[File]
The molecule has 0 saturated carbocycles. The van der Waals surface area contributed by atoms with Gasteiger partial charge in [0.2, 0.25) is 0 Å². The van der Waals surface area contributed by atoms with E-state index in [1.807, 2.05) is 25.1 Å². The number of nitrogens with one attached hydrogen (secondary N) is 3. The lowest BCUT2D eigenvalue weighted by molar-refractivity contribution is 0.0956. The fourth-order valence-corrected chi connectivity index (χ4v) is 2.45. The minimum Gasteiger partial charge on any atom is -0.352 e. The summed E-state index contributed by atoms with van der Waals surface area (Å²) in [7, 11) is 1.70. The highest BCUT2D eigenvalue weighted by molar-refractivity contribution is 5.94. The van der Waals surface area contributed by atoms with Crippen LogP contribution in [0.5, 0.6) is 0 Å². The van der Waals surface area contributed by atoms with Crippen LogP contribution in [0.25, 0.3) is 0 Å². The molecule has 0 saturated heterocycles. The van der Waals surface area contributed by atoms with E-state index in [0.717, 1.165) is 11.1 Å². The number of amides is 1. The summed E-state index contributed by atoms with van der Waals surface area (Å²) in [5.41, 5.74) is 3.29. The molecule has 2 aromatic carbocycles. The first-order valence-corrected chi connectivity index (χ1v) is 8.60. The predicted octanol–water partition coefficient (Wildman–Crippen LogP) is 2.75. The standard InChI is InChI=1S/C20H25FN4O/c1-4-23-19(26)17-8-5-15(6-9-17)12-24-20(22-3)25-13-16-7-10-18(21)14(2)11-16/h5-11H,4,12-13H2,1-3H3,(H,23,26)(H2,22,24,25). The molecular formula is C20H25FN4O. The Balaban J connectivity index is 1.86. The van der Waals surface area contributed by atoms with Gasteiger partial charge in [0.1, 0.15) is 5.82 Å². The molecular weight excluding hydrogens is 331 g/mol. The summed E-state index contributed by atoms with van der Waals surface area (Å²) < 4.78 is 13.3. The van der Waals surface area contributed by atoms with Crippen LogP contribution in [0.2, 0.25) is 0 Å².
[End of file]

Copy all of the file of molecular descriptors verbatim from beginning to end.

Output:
The molecule has 0 saturated carbocycles. The van der Waals surface area contributed by atoms with Gasteiger partial charge in [0.2, 0.25) is 0 Å². The van der Waals surface area contributed by atoms with E-state index in [1.807, 2.05) is 25.1 Å². The number of nitrogens with one attached hydrogen (secondary N) is 3. The lowest BCUT2D eigenvalue weighted by molar-refractivity contribution is 0.0956. The fourth-order valence-corrected chi connectivity index (χ4v) is 2.45. The minimum Gasteiger partial charge on any atom is -0.352 e. The summed E-state index contributed by atoms with van der Waals surface area (Å²) in [7, 11) is 1.70. The highest BCUT2D eigenvalue weighted by molar-refractivity contribution is 5.94. The van der Waals surface area contributed by atoms with Crippen LogP contribution in [0.5, 0.6) is 0 Å². The van der Waals surface area contributed by atoms with Crippen LogP contribution in [0.25, 0.3) is 0 Å². The molecule has 0 saturated heterocycles. The van der Waals surface area contributed by atoms with E-state index in [0.717, 1.165) is 11.1 Å². The number of amides is 1. The summed E-state index contributed by atoms with van der Waals surface area (Å²) in [5.41, 5.74) is 3.29. The molecule has 2 aromatic carbocycles. The first-order valence-corrected chi connectivity index (χ1v) is 8.60. The predicted octanol–water partition coefficient (Wildman–Crippen LogP) is 2.75. The standard InChI is InChI=1S/C20H25FN4O/c1-4-23-19(26)17-8-5-15(6-9-17)12-24-20(22-3)25-13-16-7-10-18(21)14(2)11-16/h5-11H,4,12-13H2,1-3H3,(H,23,26)(H2,22,24,25). The molecular formula is C20H25FN4O. The Balaban J connectivity index is 1.86. The van der Waals surface area contributed by atoms with Gasteiger partial charge in [0.1, 0.15) is 5.82 Å². The molecular weight excluding hydrogens is 331 g/mol. The summed E-state index contributed by atoms with van der Waals surface area (Å²) < 4.78 is 13.3. The van der Waals surface area contributed by atoms with Crippen LogP contribution in [0.2, 0.25) is 0 Å².